One of the comics featured in this week’s roundup is a digital reprint of a classic Jack Kirby comic. Kirby, longtime collaborator with Marvel icon Stan Lee, helped create famous characters like The Hulk, The Fantastic Four, and the X-Men. Unlike the more straightforward, BAM! POW! creations of Lee, Kirby’s written and illustrated works are tinged with the weird, the cosmic, and the symbolic. If readers try the reprint of New Gods #1 (reviewed below) and like what they read, other Kirby must-reads include the OMAC series, Devil Dinosaur, and Machine Man. In these comics, it’s clear Kirby didn’t care if you couldn’t keep up with his breakneck speed and garbled, grandiose language. This is old-fashioned science fiction, which neither strives for accuracy nor ease of readability, but falls somewhere wonderfully in-between.
Originally published in 1971, The New Gods tells the story of a battle between the forces of good and evil, with the New Gods (a group of super-powered heroes) battling the evil Darkseid. The main hero, Orion, rides around on little golden leg harnesses, uses his “Astro-Force” to blast away his enemies, and comes off like a grumpy old man as he quarrels with those trying to help him. This comic is baffling in its own self-reference and complexity, and biblical in its language and scope, but it’s absolutely a must-read for those who gravitate toward the weird and extra-dimensional. The closest piece of fiction one could compare The New Gods to are the latter novels in the Dune series, by Frank Herbert. And Kirby’s artwork is unparalleled in its ability to conjure grandeur with an economy of lines.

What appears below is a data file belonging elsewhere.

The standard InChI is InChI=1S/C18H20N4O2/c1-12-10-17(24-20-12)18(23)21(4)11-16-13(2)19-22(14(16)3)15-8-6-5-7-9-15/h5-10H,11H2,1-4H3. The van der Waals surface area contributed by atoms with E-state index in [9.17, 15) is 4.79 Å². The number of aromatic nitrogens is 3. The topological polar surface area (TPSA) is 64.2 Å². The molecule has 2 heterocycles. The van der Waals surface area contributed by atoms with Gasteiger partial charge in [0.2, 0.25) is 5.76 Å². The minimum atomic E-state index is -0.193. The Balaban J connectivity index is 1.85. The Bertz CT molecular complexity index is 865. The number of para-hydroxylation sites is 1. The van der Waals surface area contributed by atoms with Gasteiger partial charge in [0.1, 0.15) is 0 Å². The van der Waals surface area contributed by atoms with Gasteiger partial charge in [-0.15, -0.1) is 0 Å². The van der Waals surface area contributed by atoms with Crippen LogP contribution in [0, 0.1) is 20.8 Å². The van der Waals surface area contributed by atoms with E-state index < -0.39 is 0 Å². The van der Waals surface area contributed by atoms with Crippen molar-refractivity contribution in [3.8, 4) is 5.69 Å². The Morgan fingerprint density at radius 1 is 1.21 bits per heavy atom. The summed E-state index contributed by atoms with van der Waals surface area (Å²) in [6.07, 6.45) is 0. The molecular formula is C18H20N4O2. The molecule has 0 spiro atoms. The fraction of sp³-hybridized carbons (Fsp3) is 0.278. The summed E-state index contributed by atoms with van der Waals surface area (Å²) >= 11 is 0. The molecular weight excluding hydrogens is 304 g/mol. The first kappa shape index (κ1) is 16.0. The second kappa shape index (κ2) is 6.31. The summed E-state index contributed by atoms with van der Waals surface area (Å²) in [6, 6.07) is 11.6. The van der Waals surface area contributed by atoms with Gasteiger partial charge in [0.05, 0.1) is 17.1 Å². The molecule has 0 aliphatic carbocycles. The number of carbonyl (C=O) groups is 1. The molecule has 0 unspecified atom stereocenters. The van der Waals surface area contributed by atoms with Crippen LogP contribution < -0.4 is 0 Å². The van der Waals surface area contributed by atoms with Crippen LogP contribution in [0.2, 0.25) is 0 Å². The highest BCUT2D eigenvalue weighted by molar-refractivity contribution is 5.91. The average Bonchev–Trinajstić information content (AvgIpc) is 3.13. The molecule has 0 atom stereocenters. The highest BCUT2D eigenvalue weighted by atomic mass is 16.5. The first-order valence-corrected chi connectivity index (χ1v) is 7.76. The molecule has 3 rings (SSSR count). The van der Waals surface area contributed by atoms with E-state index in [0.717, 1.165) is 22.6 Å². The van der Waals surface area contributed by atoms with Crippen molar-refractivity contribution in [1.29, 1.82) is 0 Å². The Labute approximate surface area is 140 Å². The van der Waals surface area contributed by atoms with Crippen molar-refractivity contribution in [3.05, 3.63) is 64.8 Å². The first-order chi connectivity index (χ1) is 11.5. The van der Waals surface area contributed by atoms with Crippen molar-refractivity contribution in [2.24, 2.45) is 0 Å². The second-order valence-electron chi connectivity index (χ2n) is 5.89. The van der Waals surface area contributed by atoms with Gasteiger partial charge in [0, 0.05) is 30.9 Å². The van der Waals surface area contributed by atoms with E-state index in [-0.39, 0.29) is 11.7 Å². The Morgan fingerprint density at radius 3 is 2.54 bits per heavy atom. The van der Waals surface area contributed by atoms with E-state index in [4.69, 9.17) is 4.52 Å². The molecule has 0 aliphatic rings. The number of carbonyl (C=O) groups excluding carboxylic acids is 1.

Artist and writer Corey Godbey captures all of the charm and mystery of Jim Henson’s Labyrinth, and turns that into a storybook for kids. Less of a true comic than a series of full illustrations with narration, this book is so beautifully illustrated it will absolutely stick in the minds of young ones. The illustrations by Godbey are honeyed and sweet, and the world presented is simply magical. Though children’s books aren’t often covered in this column, this work is an absolute must for readers with young children.
The heroes of Black Hammer used to be comic book heroes with rich backstories and varied interpersonal lives, but now they’ve been retconned. After a multidimensional crisis writes them out of their own stories, they’re forced to live in a small, timeless farming town. This issue focuses on Barbalien, the alien barbarian, as he attempts to adjust to his new life, and as he reminisces on how he got to earth to begin with. This is a hugely imaginative comic with wonderful art by Dean Ormston. If the series pitch intrigues readers, it’s probably best they go back to the start and try out issue #1.
Via The Creators Project.